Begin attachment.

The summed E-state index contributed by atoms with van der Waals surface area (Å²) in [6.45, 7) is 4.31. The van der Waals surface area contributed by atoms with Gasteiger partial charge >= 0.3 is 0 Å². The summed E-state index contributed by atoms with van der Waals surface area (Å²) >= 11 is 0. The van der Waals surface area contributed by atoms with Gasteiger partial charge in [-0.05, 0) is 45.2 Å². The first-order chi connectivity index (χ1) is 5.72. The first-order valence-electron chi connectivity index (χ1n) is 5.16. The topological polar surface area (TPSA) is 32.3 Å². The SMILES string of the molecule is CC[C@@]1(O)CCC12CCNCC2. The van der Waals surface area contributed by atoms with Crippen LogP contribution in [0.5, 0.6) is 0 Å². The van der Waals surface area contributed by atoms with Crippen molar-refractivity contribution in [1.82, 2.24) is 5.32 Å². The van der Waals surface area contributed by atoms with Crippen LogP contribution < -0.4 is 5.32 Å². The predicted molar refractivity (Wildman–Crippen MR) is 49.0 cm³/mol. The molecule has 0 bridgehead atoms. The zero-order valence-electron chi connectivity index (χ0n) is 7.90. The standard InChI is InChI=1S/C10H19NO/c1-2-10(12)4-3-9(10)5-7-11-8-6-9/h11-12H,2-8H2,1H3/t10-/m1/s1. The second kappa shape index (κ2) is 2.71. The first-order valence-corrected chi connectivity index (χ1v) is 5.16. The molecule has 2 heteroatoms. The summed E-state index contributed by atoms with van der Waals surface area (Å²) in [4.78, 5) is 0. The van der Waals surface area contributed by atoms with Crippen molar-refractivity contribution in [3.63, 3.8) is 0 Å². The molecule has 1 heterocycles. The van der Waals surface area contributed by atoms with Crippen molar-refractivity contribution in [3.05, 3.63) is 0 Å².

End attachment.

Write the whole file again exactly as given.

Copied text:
The summed E-state index contributed by atoms with van der Waals surface area (Å²) in [6.45, 7) is 4.31. The van der Waals surface area contributed by atoms with Gasteiger partial charge >= 0.3 is 0 Å². The summed E-state index contributed by atoms with van der Waals surface area (Å²) >= 11 is 0. The van der Waals surface area contributed by atoms with Gasteiger partial charge in [-0.05, 0) is 45.2 Å². The first-order chi connectivity index (χ1) is 5.72. The first-order valence-electron chi connectivity index (χ1n) is 5.16. The topological polar surface area (TPSA) is 32.3 Å². The SMILES string of the molecule is CC[C@@]1(O)CCC12CCNCC2. The van der Waals surface area contributed by atoms with Crippen LogP contribution in [0.5, 0.6) is 0 Å². The van der Waals surface area contributed by atoms with Crippen molar-refractivity contribution in [1.82, 2.24) is 5.32 Å². The van der Waals surface area contributed by atoms with Crippen LogP contribution < -0.4 is 5.32 Å². The predicted molar refractivity (Wildman–Crippen MR) is 49.0 cm³/mol. The molecule has 0 bridgehead atoms. The zero-order valence-electron chi connectivity index (χ0n) is 7.90. The standard InChI is InChI=1S/C10H19NO/c1-2-10(12)4-3-9(10)5-7-11-8-6-9/h11-12H,2-8H2,1H3/t10-/m1/s1. The second kappa shape index (κ2) is 2.71. The first-order valence-corrected chi connectivity index (χ1v) is 5.16. The molecule has 2 heteroatoms. The summed E-state index contributed by atoms with van der Waals surface area (Å²) in [4.78, 5) is 0. The van der Waals surface area contributed by atoms with Crippen molar-refractivity contribution in [3.63, 3.8) is 0 Å². The molecule has 1 heterocycles. The van der Waals surface area contributed by atoms with Crippen molar-refractivity contribution in [3.05, 3.63) is 0 Å².